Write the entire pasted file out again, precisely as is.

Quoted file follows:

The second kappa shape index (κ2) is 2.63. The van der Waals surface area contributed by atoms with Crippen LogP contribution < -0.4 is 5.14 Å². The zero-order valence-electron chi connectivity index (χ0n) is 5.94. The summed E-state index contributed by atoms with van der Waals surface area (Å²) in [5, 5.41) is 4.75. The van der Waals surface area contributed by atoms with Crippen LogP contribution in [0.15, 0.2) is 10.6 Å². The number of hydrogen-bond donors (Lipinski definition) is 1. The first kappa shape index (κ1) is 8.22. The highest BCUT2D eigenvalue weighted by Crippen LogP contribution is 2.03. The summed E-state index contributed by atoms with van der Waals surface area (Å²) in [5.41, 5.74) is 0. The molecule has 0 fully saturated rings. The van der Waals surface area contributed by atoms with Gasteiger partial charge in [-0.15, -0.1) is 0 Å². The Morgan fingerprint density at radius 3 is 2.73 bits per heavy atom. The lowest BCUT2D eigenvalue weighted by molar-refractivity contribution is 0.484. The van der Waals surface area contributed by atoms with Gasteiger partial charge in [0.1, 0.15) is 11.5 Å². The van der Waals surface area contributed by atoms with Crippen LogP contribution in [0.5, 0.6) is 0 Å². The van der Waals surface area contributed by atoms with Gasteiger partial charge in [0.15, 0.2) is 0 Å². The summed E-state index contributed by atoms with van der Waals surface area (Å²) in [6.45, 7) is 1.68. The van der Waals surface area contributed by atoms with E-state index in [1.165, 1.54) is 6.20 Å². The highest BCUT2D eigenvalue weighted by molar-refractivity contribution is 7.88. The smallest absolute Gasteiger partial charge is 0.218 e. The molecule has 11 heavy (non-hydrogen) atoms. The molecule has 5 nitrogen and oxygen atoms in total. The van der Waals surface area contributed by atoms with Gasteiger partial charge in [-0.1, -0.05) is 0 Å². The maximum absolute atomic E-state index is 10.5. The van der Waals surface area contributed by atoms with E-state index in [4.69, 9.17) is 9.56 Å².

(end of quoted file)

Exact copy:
The second kappa shape index (κ2) is 2.63. The van der Waals surface area contributed by atoms with Crippen LogP contribution < -0.4 is 5.14 Å². The zero-order valence-electron chi connectivity index (χ0n) is 5.94. The summed E-state index contributed by atoms with van der Waals surface area (Å²) in [5, 5.41) is 4.75. The van der Waals surface area contributed by atoms with Crippen LogP contribution in [0.15, 0.2) is 10.6 Å². The number of hydrogen-bond donors (Lipinski definition) is 1. The first kappa shape index (κ1) is 8.22. The highest BCUT2D eigenvalue weighted by Crippen LogP contribution is 2.03. The summed E-state index contributed by atoms with van der Waals surface area (Å²) in [5.41, 5.74) is 0. The molecule has 0 fully saturated rings. The van der Waals surface area contributed by atoms with Gasteiger partial charge in [-0.15, -0.1) is 0 Å². The Morgan fingerprint density at radius 3 is 2.73 bits per heavy atom. The lowest BCUT2D eigenvalue weighted by molar-refractivity contribution is 0.484. The van der Waals surface area contributed by atoms with Gasteiger partial charge in [0.1, 0.15) is 11.5 Å². The van der Waals surface area contributed by atoms with Crippen LogP contribution in [0.5, 0.6) is 0 Å². The van der Waals surface area contributed by atoms with Gasteiger partial charge in [0.15, 0.2) is 0 Å². The summed E-state index contributed by atoms with van der Waals surface area (Å²) in [6.45, 7) is 1.68. The van der Waals surface area contributed by atoms with E-state index in [1.165, 1.54) is 6.20 Å². The highest BCUT2D eigenvalue weighted by molar-refractivity contribution is 7.88. The smallest absolute Gasteiger partial charge is 0.218 e. The molecule has 11 heavy (non-hydrogen) atoms. The molecule has 5 nitrogen and oxygen atoms in total. The van der Waals surface area contributed by atoms with Gasteiger partial charge in [-0.1, -0.05) is 0 Å². The maximum absolute atomic E-state index is 10.5. The van der Waals surface area contributed by atoms with E-state index in [4.69, 9.17) is 9.56 Å².